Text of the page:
April 1933 QST
Table of Contents
Wax nostalgic about and learn from the history of early electronics. See articles
QST, published December 1915 - present. All copyrights hereby acknowledged.
At Last - Some Different Toobs!
An Exclusive Photograph of the 254G63A13S in its Native Environment
Installed in a complete transmitter. The door is open to show the
internal construction of the tube; Note the High-C circuit. The tank capacity is 200
liters. Heavy pipe conductors are used because of the intense heat generated in operation.
Manufacturers Reluctantly Start Production of New Bottles
Good news, fellows! After an interminable period of waiting, we can at last announce
a few new chubes for the use of hams only. It must, in fact, have been all of four and
a half days since the last preceding conglomeration came from the drill-presses (and
only a measly 34 new types then) so OST's daily bulletin on new tube types has been discontinued.
Out of the 68 new types announced today, we can only describe three in detail. These
have been developed by the R.A.C. laboratories at the express request of OST (express
because the request was too big to go by parcel post). Needless to say, all these new
tubes have power to burn, especially the 254G63A13S, shown in one of the photographs.
The 254G63A13S is made only for ultra-high-frequency kitchen transmitters. The oscillations
generated are very short in wave-length, but oh boy! is there hot stuff in that tank
circuit!! Did you ever back into a hot radiator with its rear end uncovered ? Well, then
you know how we felt when we did the same thing. That explains perfectly the operation
of this new tube.
We must admit a slight disappointment when we found the new tube had only two grids.
That's hardly enough for a modern tube. However the second grid isn't really a grid,
if you know what we mean. Actually it's the plate, wound in a spiral so no external tank
inductance will be necessary. The cathode is a multi-hole affair with jet emitters. We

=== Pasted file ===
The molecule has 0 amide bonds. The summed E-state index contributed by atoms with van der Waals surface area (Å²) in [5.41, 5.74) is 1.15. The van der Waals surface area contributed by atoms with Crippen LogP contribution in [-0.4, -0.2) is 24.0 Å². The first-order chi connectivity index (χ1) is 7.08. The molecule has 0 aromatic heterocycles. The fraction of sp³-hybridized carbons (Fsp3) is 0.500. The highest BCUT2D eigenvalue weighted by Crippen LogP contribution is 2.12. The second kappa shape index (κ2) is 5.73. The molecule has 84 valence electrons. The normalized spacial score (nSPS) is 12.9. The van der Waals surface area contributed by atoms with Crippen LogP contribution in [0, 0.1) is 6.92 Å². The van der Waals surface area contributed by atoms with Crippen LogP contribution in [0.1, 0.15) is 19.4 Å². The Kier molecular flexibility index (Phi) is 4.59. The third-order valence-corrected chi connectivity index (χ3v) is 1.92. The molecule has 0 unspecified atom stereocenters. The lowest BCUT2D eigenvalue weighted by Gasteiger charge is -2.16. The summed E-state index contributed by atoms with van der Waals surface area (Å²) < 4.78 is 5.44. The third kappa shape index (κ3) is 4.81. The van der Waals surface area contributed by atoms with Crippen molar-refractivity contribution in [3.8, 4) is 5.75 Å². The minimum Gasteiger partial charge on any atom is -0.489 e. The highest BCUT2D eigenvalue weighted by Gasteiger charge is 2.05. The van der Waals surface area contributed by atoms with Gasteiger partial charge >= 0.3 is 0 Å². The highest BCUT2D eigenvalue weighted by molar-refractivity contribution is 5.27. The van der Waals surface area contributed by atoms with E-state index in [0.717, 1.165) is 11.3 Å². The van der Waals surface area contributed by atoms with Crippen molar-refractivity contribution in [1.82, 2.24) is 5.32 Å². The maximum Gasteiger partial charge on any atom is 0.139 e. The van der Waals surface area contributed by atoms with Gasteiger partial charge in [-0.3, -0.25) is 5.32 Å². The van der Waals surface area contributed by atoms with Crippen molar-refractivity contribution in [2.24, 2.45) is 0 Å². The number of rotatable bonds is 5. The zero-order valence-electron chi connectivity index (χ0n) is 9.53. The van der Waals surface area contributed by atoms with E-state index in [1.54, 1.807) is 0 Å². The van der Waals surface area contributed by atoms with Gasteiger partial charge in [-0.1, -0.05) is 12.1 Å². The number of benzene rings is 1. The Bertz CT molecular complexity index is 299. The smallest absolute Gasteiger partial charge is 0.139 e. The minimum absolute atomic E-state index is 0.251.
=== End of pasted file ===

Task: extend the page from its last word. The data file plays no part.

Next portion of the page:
don't know what the inner grid is for but the makers seemed to think it was necessary.
A novel feature of the 254G63A13S is the two-piece cast-iron envelope. A secret process
of manufacturing a clinging vacuum makes this new development possible. The importance
of this cannot be overestimated for it provides for continuous rejuvenation of the tube.
When the tube becomes sluggish in action, the door can be opened and the accumulated
electrons cleaned off the grid and plate with a brush. The electrons can be saved and
used over again if one wishes to be ultra-economical.
This tube is guaranteed to deliver plenty of red hot juice at short notice.
The OHNO123UGH and 123456ZZXQ!
Two small but powerful bottles
which work like brothers in push-pull but not so good in parallel.
Two New Bottles
Some interesting glassware has been added to the list in the 123456ZZXQ!& and
the OHNO123UGH shown suitably juxtaposished in the shecond photograph. The XQ!& (for
short) is at the right. It goes into oscillation with remarkable ease at any frequency,
but unfortunately has a tendency to become unstable and get out of control if used continuously.
Comes in several sizes, the largest variety being illustrated here. It packs a tremendous
wallop and can be used with wonderful effect so long as care is taken to keep the operation
below the spilling-over point. This depends mainly on the capacity of the tank. High
C is desirable. A good-sized leak also is recommended.
The 123UGH (also for short) is a small but highly efficient bottle particularly useful
as an exciter. Its specialty is the elimination of parasites. Experience with the 123-UGH
has shown, however, that in spite of its high output it is prone to give a spattery a.c.
note unless used with caution. A particularly good tube to give the young squirt in the
next block who calls you at 2 p.x. when you're trying to work some DX.
Yep, There Are Others
For instance, we have the 273DYWL29F, 36ELGH39, EIGH29AHG, $&c178, A:EUC26, 38GH20,
QCCH2837, QPW029, WM2938HT, DKEIG29, 2937, WUYN &?, 29QODJ56w, EOA395FG, QPDI563,
(Continued on page 97)
Posted June 28, 2018